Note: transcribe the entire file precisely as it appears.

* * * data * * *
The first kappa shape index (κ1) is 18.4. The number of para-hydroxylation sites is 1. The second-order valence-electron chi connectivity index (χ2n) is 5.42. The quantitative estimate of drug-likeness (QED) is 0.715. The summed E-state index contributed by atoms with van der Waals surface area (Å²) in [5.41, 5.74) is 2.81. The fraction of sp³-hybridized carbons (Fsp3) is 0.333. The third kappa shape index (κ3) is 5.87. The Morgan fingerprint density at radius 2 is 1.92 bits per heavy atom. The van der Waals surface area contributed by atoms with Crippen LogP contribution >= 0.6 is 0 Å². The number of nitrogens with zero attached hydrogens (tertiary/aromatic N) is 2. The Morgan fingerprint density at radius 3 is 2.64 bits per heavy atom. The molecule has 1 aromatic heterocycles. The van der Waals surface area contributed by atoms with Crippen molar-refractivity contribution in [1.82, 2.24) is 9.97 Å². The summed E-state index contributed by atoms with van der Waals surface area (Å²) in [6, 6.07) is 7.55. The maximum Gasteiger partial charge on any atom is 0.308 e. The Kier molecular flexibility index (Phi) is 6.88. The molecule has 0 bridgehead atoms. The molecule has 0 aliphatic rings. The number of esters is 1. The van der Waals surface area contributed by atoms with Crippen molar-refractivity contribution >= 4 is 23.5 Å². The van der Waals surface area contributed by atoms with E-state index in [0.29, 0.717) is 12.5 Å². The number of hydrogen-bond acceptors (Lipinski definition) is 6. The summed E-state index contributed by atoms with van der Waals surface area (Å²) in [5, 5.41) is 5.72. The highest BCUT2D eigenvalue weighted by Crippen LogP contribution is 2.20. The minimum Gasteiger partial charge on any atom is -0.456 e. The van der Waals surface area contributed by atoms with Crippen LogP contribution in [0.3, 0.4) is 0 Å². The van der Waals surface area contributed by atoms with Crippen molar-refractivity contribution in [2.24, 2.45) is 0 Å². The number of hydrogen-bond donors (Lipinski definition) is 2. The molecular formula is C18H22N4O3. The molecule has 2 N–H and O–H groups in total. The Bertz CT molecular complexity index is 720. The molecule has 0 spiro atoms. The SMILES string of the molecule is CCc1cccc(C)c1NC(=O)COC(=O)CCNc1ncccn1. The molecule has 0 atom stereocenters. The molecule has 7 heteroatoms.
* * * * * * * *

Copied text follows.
The first kappa shape index (κ1) is 18.4. The number of para-hydroxylation sites is 1. The second-order valence-electron chi connectivity index (χ2n) is 5.42. The quantitative estimate of drug-likeness (QED) is 0.715. The summed E-state index contributed by atoms with van der Waals surface area (Å²) in [5.41, 5.74) is 2.81. The fraction of sp³-hybridized carbons (Fsp3) is 0.333. The third kappa shape index (κ3) is 5.87. The Morgan fingerprint density at radius 2 is 1.92 bits per heavy atom. The van der Waals surface area contributed by atoms with Crippen LogP contribution >= 0.6 is 0 Å². The number of nitrogens with zero attached hydrogens (tertiary/aromatic N) is 2. The Morgan fingerprint density at radius 3 is 2.64 bits per heavy atom. The molecule has 1 aromatic heterocycles. The van der Waals surface area contributed by atoms with Crippen molar-refractivity contribution in [1.82, 2.24) is 9.97 Å². The summed E-state index contributed by atoms with van der Waals surface area (Å²) in [6, 6.07) is 7.55. The maximum Gasteiger partial charge on any atom is 0.308 e. The Kier molecular flexibility index (Phi) is 6.88. The molecule has 0 bridgehead atoms. The molecule has 0 aliphatic rings. The number of esters is 1. The van der Waals surface area contributed by atoms with Crippen molar-refractivity contribution >= 4 is 23.5 Å². The van der Waals surface area contributed by atoms with E-state index in [0.29, 0.717) is 12.5 Å². The number of hydrogen-bond acceptors (Lipinski definition) is 6. The summed E-state index contributed by atoms with van der Waals surface area (Å²) in [5, 5.41) is 5.72. The highest BCUT2D eigenvalue weighted by Crippen LogP contribution is 2.20. The minimum Gasteiger partial charge on any atom is -0.456 e. The van der Waals surface area contributed by atoms with Crippen LogP contribution in [0.3, 0.4) is 0 Å². The van der Waals surface area contributed by atoms with Crippen molar-refractivity contribution in [2.24, 2.45) is 0 Å². The number of hydrogen-bond donors (Lipinski definition) is 2. The molecular formula is C18H22N4O3. The molecule has 2 N–H and O–H groups in total. The Bertz CT molecular complexity index is 720. The molecule has 0 spiro atoms. The SMILES string of the molecule is CCc1cccc(C)c1NC(=O)COC(=O)CCNc1ncccn1. The molecule has 0 atom stereocenters. The molecule has 7 heteroatoms.